Until quite recently, the English language has lacked a definite system of spelling rules. Consequently, Anglo-Saxon surnames are characterized by a multitude of spelling variations. Changes in Anglo-Saxon names were influenced by the evolution of the English language, as it incorporated elements of French, Latin, and other languages. Although Medieval scribes and church officials recorded names as they sounded, so it is common to find one person referred to by several different spellings of his surname, even the most literate people varied the spelling of their own names. Variations of the name Bilbie include Bilby, Bilbie, Billby, Bylby, Bilsby, Bilbye and others.

Early Notables of the Bilbie family (pre 1700)

More information is included under the topic Early Bilbie Notables in all our PDF Extended History products and printed products wherever possible.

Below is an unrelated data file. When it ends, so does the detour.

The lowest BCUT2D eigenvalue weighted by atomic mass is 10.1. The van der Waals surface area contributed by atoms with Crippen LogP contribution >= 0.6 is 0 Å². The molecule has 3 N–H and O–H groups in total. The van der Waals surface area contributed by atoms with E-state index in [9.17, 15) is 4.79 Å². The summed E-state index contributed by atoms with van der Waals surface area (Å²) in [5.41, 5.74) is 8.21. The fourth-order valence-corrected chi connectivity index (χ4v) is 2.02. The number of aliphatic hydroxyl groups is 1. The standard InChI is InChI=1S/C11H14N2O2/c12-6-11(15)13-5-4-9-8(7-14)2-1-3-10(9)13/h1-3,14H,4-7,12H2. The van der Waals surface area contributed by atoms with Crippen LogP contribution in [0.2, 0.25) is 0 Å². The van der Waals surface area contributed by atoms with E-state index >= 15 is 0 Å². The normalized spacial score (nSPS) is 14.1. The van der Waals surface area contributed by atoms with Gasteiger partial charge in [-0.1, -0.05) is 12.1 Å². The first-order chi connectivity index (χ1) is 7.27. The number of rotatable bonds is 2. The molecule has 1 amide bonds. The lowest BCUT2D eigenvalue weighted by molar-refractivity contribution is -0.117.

United States Bilbie migration to the United States +

Searching for a better life, many English families migrated to British colonies. Unfortunately, the majority of them traveled under extremely harsh conditions: overcrowding on the ships caused the majority of the immigrants to arrive diseased, famished, and destitute from the long journey across the ocean. For those families that arrived safely, modest prosperity was attainable, and many went on to make invaluable contributions to the development of the cultures of the new colonies. Research into the origins of individual families in North America revealed records of the immigration of a number of people bearing the name Bilbie or a variant listed above:

Bilbie Settlers in United States in the 17th Century
  • Margaret Bilbie, who landed in Virginia in 1628 [6]

Australia Bilbie migration to Australia +

Emigration to Australia followed the First Fleets of convicts, tradespeople and early settlers. Early immigrants include:

Bilbie Settlers in Australia in the 19th Century
  • Mr. Abraham Bilbie, (b. 1810), aged 28, British Convict who was convicted in Somerset, England for life for burglary, transported aboard the "Coromandel" on 25th June 1838, arriving in Tasmania (Van Diemen's Land) [7]

New Zealand Bilbie migration to New Zealand +